The Life of an African-Caribbean Football Club
This book is a case study of an African-Caribbean-founded football club, Meadebrook Cavaliers, from the English East Midlands. Covering the years 1970 to 2010, it seeks to address the paucity of research on the British African-Caribbean male experience in leisure and sport as well as on the relationship between «race» and local-level football. The development of the club was intimately connected to wider changes in the social and sporting terrain. Based on a mix of archival and ethnographic research, the book examines the club’s growth over four decades, exploring the attitudes, social realities and identity politics of its African-Caribbean membership and the varying demands and expectations of the wider black community. In doing so, it shows how studies of minority ethnic and local football clubs can shed light on the changing social identities and cultural dynamics of the communities that constitute them.
Chapter 8: ‘Real’ solutions for ‘real’ problems? Community development, cultural cohesion and local football
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‘Real’ solutions for ‘real’ problems? Community development, cultural cohesion and local football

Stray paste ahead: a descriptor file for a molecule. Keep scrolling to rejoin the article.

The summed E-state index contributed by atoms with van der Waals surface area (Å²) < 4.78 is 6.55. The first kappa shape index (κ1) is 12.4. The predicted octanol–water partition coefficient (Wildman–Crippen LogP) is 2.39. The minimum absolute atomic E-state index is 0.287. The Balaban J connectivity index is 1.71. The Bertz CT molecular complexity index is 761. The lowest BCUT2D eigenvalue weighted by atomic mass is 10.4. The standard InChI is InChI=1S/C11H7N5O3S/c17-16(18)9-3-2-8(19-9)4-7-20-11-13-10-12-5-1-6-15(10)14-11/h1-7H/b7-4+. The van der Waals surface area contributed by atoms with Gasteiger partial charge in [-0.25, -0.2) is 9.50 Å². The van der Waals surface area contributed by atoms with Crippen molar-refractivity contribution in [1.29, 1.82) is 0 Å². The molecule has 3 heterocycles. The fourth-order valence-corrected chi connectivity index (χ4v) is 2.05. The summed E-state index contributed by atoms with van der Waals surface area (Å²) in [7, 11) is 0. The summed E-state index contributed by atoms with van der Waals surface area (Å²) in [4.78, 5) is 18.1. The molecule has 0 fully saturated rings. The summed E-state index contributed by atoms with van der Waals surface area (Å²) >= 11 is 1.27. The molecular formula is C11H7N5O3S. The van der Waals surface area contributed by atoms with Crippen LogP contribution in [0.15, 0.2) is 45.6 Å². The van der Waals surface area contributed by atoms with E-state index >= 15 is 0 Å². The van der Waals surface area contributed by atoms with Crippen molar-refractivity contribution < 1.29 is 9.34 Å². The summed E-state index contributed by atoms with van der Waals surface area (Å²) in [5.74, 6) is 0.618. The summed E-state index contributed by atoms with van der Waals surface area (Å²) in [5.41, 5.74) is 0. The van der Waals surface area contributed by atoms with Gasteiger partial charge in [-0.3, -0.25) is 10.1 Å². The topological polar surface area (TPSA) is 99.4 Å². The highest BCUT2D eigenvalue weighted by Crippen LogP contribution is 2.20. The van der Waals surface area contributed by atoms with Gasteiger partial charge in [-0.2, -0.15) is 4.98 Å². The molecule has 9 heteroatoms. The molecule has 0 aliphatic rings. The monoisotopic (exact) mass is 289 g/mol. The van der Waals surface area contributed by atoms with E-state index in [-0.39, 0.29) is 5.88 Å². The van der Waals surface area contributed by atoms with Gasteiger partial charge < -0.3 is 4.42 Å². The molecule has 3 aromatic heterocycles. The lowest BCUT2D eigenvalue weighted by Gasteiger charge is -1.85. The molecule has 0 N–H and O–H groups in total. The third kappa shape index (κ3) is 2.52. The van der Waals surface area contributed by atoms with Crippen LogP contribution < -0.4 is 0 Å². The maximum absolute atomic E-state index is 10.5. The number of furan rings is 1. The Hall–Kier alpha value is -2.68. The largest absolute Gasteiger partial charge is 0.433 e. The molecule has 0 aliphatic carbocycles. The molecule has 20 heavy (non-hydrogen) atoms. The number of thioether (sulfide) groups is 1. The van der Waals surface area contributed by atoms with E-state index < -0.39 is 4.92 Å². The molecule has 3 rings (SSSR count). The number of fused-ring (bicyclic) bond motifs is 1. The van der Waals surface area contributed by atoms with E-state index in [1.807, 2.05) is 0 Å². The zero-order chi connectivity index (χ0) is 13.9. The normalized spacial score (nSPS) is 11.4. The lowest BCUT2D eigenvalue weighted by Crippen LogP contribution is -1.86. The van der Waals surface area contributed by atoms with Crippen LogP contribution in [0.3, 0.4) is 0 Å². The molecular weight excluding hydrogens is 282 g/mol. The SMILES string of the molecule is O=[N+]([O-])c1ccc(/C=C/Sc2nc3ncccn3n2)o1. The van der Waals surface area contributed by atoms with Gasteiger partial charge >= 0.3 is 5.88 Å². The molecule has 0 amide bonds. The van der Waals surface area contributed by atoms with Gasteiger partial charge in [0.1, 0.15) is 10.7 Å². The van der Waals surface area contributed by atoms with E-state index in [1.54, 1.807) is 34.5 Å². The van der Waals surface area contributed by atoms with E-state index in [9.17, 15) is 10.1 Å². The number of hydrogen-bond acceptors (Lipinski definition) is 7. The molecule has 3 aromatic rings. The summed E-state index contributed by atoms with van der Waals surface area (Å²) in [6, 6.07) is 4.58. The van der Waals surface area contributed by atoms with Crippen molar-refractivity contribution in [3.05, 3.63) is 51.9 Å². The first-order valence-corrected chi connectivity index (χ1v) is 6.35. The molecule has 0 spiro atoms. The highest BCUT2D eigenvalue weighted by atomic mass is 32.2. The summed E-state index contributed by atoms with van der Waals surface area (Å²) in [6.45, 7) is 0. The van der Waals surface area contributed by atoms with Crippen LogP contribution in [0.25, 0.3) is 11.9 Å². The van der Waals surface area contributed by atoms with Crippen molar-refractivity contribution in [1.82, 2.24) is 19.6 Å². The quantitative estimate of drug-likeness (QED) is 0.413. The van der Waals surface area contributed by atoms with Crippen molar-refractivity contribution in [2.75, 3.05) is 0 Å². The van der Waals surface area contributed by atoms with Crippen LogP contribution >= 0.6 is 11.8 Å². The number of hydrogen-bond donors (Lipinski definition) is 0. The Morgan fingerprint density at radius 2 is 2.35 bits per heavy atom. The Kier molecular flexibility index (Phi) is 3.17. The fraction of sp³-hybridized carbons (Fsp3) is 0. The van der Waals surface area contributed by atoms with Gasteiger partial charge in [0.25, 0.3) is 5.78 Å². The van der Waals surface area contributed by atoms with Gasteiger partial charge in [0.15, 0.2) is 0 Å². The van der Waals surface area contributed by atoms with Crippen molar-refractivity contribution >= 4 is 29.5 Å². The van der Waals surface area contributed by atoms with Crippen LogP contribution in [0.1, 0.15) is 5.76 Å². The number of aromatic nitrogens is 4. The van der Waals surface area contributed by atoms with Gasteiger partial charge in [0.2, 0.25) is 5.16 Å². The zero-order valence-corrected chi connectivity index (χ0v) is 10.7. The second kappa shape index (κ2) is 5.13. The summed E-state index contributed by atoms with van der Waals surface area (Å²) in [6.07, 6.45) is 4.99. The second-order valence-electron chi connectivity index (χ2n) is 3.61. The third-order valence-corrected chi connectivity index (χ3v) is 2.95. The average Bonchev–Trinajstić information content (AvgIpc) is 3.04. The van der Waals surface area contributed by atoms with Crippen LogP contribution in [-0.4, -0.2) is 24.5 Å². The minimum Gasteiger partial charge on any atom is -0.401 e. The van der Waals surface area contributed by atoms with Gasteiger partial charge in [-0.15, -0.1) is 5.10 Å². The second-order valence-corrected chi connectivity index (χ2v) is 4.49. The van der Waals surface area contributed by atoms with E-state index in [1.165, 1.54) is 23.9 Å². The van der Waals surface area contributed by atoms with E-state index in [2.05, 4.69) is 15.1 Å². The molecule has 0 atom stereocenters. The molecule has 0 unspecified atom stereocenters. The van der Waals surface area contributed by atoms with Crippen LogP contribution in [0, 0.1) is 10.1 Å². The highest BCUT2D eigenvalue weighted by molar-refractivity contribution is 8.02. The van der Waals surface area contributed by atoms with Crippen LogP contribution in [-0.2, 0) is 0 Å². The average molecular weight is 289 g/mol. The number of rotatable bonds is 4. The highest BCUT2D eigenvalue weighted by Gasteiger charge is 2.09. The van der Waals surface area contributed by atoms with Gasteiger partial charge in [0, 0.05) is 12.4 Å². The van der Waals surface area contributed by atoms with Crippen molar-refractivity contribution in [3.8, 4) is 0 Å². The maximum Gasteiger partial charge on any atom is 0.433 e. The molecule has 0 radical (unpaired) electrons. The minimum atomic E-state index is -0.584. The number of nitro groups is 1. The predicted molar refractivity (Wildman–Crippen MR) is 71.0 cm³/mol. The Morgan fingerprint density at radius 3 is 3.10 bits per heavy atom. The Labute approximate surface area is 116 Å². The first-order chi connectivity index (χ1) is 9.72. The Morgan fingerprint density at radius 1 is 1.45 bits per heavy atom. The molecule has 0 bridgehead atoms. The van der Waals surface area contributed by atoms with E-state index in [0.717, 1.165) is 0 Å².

Most of the existing work in this field focuses on the ways in which local football has enabled young men to circumvent the structural parameters which shape their wider social realities. Duncombe reminds us, however, that often these kinds of circumventions are ‘politically ambiguous’ and usually ‘locked in culture’.1 Or in the words of Hall and Jefferson, these spaces offer only imaginary solutions to ‘problems which at the concrete, material level remain unresolved’.2 These are in effect ‘imaginary solutions to real world problems’.3 Against this background, this chapter provides a historical and sociological case study which describes and demonstrates the Cavaliers club’s role as both an informal and formal platform for community development in Leicester from 1982 to 2010. Put another way, the intention is to show how this local sporting space provided sections of Leicester’s black community with what Duncombe, Hall and Jefferson might all describe as real solutions to real problems.
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